Presenters highlighted that all parts of Indonesia’s economy are struggling to deal with impacts of COVID-19 and the cattle and red meat sector is no different. Around 750,000 people, mainly small businesses, are directly and indirectly involved in livestock production in Indonesia – almost double than that in Australia. A panel including Mr George Hughes, Counsellor Australian Embassy Jakarta, Mr Ashley Manicaros, CEO Northern Territory Cattlemen’s Association, Ms Dayu Ariasintawati, ex-CEO Giant Green Livestock and Mr. Jason Hatchett, President Director PT BEC Feed Solutions. Moderatored by Valeska, the MLA Indonesia’s Country Manager, they discussed options for recovery of the sector.
Indonesian industry update
At the beginning of discussion, David Goodwins, the M&E Specialist at the Partnership conveyed that cattle prices in Australia are historically high as the industry restocks after several years of drought and floods. The Australian dollar is high against the Indonesian Rupiah - currently IDR 1 million buys around $93 Australian dollars (down from around $101 before COVID). Many feedlots are currently at only around 30% capacity and expect to make losses this year. Some businesses will not survive.
Imports of live cattle will be down about 25 percent on last year by the end of the year, although projections for total numbers for 2020 remain reasonable at 450-500,000. At the end of August there were 335,000 imported cattle compared to 454,000 at the same time last year.
While Indian Buffalo Meat (IBM) was not imported in the first half of the year due to export restrictions in India, about 40,000 tonnes have entered the market since June. The importation of IBM is expected to continue to put downward pressure on beef prices in markets.
Abattoirs are still experiencing a drop of 20-30% in processing compared to the same time last year reflecting the slower demand. The importation of boxed beef from Australia was only down slightly compared to the first 7 months of last year but dropped significantly in August. Beef imports to Indonesia are at 38,744 tonnes until September, down about 12% from 43,745 tonnes last year.
Demand for beef in Jakarta during August-September has been reportedly stable after declining 20-30% in the previous period. The average price of beef in the wholesale market at around 100,000-105,000 Rupiah and at around 115-120,000 in retail markets. Buffalo meat is available in the market at around 80,000 Rupiah. The shift away from wet markets to modern markets and online sales continues due to the emphasis on social distancing and fears of COVID 19 outbreaks.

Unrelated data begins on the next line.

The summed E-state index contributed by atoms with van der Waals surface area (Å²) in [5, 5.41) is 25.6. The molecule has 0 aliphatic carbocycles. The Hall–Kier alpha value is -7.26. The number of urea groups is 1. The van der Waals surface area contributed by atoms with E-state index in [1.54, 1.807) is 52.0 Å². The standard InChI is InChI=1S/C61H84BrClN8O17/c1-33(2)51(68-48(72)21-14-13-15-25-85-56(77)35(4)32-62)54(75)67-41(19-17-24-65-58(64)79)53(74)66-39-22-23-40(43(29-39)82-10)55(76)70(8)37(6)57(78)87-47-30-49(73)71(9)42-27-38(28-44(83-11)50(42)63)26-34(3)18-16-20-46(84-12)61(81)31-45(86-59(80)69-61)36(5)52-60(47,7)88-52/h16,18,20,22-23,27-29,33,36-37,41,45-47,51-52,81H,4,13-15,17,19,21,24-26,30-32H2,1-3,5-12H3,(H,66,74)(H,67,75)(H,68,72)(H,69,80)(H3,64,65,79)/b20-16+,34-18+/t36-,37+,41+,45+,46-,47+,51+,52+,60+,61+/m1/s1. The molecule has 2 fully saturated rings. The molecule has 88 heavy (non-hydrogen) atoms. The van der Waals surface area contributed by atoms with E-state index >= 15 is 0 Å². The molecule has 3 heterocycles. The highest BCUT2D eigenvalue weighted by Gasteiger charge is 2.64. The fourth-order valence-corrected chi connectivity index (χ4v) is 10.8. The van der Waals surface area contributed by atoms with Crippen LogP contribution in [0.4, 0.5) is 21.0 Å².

Innovation and Collaboration as the Strategies to Recovery
The discussion examined the current situation in the livestock and beef sector, the outlook for 2021 and what short- and medium-term strategies governments, businesses and producers have in place for recovery.
The panel members presented options to make the industry more competitive, with a focus on technology and innovations to improve efficiencies along the supply chain. All agreed that there is a need to think differently, to be open to new ideas and to invest in R&D along the supply chain, if the industry is to successfully counter the many external factors impacting industry profitability.
Mr Jason Hatchett, President Director PT BEC Feed Solutions, stated that Indonesia’s red meat and cattle sector industry has always experienced highs and lows, but over the past few years the lows have dominated. “It is essential to structure businesses appropriately to survive as the current business model is unsustainable. There is a need to think differently and to focus on what we can control. Analyse these factors on a divisional basis within your company,” stated Mr Hatchett.
Automated feeding technologies was provided as an example that could drive cost savings as well as collect valuable data that improves productivity.
Ms Dayu Ariasintawati, ex-CEO Giant Green Livestock, emphasized on understanding the market as the key of success. She noted that firms need to keep track of changes in consumer behaviour and determine how these can be used to their advantage, with an increase in online beef sales a prime example. “However, we don’t really know if the behavioural changes we are now experiencing will be permanent. It is possible that people will revert to pre-COVID behaviour in the future. Wet markets may return to pre-COVID levels of business, online sales may decline and street vendors may reach their normal levels of activity,” said Ms Ariasintawati.
Moreover, the panel agreed for the uncertain future, more collaboration is required between Indonesia and Australia alog the supply chain. Not only to support the Australian sellers as well Indonesian feedlots, but also sharing of knowledge and capacity building between the two countries.